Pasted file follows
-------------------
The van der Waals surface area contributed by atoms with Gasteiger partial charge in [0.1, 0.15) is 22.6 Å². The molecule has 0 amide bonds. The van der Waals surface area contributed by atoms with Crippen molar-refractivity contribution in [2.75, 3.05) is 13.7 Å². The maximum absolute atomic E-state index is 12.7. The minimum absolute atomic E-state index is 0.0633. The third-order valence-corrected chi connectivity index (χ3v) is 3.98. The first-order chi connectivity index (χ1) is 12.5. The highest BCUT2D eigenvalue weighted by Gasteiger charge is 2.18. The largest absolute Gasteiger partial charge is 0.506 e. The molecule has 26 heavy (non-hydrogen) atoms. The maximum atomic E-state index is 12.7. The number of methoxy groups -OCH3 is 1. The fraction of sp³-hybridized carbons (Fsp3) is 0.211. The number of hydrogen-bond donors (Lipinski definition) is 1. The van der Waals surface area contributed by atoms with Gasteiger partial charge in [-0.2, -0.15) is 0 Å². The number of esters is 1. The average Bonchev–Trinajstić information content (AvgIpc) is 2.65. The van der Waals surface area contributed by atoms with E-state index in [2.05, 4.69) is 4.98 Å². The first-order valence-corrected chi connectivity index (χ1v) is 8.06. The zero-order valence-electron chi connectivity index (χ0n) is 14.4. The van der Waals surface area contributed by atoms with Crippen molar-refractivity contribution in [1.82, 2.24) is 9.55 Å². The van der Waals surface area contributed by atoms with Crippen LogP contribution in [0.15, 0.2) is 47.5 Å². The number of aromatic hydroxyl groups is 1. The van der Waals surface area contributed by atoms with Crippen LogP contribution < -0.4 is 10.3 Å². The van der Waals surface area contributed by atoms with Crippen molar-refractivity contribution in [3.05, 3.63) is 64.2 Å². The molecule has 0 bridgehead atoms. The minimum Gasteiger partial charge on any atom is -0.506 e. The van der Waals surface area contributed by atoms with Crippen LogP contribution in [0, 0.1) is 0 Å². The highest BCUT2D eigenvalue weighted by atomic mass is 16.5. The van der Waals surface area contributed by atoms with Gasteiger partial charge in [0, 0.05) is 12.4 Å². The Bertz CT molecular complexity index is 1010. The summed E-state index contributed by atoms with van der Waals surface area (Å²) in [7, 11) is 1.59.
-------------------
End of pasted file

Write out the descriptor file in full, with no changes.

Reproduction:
The van der Waals surface area contributed by atoms with Gasteiger partial charge in [0.1, 0.15) is 22.6 Å². The molecule has 0 amide bonds. The van der Waals surface area contributed by atoms with Crippen molar-refractivity contribution in [2.75, 3.05) is 13.7 Å². The maximum absolute atomic E-state index is 12.7. The minimum absolute atomic E-state index is 0.0633. The third-order valence-corrected chi connectivity index (χ3v) is 3.98. The first-order chi connectivity index (χ1) is 12.5. The highest BCUT2D eigenvalue weighted by Gasteiger charge is 2.18. The largest absolute Gasteiger partial charge is 0.506 e. The molecule has 26 heavy (non-hydrogen) atoms. The maximum atomic E-state index is 12.7. The number of methoxy groups -OCH3 is 1. The fraction of sp³-hybridized carbons (Fsp3) is 0.211. The number of hydrogen-bond donors (Lipinski definition) is 1. The van der Waals surface area contributed by atoms with Gasteiger partial charge in [-0.2, -0.15) is 0 Å². The number of esters is 1. The average Bonchev–Trinajstić information content (AvgIpc) is 2.65. The van der Waals surface area contributed by atoms with E-state index in [2.05, 4.69) is 4.98 Å². The first-order valence-corrected chi connectivity index (χ1v) is 8.06. The zero-order valence-electron chi connectivity index (χ0n) is 14.4. The van der Waals surface area contributed by atoms with Crippen molar-refractivity contribution in [1.82, 2.24) is 9.55 Å². The van der Waals surface area contributed by atoms with Crippen LogP contribution in [0.15, 0.2) is 47.5 Å². The number of aromatic hydroxyl groups is 1. The van der Waals surface area contributed by atoms with Crippen LogP contribution < -0.4 is 10.3 Å². The van der Waals surface area contributed by atoms with Crippen molar-refractivity contribution in [3.05, 3.63) is 64.2 Å². The molecule has 0 bridgehead atoms. The minimum Gasteiger partial charge on any atom is -0.506 e. The van der Waals surface area contributed by atoms with Crippen LogP contribution in [0, 0.1) is 0 Å². The highest BCUT2D eigenvalue weighted by atomic mass is 16.5. The van der Waals surface area contributed by atoms with Gasteiger partial charge in [0, 0.05) is 12.4 Å². The Bertz CT molecular complexity index is 1010. The summed E-state index contributed by atoms with van der Waals surface area (Å²) in [7, 11) is 1.59.